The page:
Greta Thunberg has been labelled a ‘brat’ by Brazil’s far-right leader Jair Bolsonaro
Brazil’s far-right president Jair Bolsonaro has derided Greta Thunberg just after the teenage climate activist added her voice to growing international condemnation of a surge of anti-indigenous violence in the Amazon. “Indigenous people are literally being murdered for trying to protect the forest from illegal deforestation. Over and over again,” Thunberg tweeted on Sunday alongside a video showing the aftermath of a drive-by shooting targeting indigenous leaders that left two dead. “It is shameful that the world remains silent about this,” the 16-year-old campaigner added.
“Indians have died”
Bolsonaro – who activists accuse of green-lighting a new era of destruction and violence with his hard-line anti-environment rhetoric – hit back on Tuesday. “Greta’s been saying Indians have died because they were defending the Amazon,” a smirking Bolsonaro told reporters outside the presidential palace in Brazil’s capital, Brasília. “It’s amazing how much space the press gives this kind of piranha,” Bolsonaro added, using a Portuguese word that loosely translates as “little brat” or “pest”. Bolsonaro had initially failed to remember Greta Thunberg’s name, labelling her simply “that girl”. Thunberg appeared to take Bolsonaro disparagement as a badge of honour, changing her Twitter biography to “Piranha”.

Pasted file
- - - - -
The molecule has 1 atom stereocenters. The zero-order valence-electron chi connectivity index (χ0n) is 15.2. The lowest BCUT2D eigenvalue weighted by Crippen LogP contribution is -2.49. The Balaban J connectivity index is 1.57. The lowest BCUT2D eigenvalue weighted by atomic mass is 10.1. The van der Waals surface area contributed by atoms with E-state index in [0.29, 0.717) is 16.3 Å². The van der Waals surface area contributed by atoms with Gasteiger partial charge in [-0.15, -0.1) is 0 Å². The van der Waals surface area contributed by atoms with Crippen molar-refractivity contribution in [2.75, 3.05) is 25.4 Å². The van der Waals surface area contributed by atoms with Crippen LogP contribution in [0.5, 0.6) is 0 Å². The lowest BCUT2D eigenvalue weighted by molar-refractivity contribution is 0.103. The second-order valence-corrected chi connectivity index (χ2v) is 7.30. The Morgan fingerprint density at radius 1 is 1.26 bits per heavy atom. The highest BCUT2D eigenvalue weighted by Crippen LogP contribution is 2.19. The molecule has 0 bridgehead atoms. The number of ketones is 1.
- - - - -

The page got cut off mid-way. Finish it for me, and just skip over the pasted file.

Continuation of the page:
The Amazon Bloodbath
Thunberg is far from alone in challenging Bolsonaro over the spike in rainforest destruction and attacks on indigenous communities during his first year in power. Brazil’s Indigenous Missionary Council rights group reported in September that 153 indigenous territories had been invaded since the start of 2019 – more than twice last year’s figure of 76 – and said Bolsonaro’s “aggressive” talk was partly responsible. Recent weeks have seen a spate of deadly attacks on indigenous activists. After Saturday’s killings in the northern state of Maranhão, Brazil’s former environment minister, Marina Silva, tweeted: “This Amazon bloodbath demands a strong and swift response from Brazilian authorities. “We have been cut adrift and left unprotected by the Brazilian state,” wrote Sônia Guajajara, a prominent indigenous leader.
In a recent interview, the Amazon senator Randolfe Rodrigues said Brazil’s native peoples stood at a historic juncture as Bolsonaro pushed ahead with plans to open their lands to commercial mining. “Not since the [1964-85] dictatorship have Brazil’s indigenous peoples felt as threatened as they do now,” Rodrigues said. Her comments about the deaths of the indigenous people came as the U.N. was hosting its international climate change conference, where Brazil’s environmental policies have been the subject of criticism. Deforestation of its Amazon rose nearly 30% in the 12 months through July.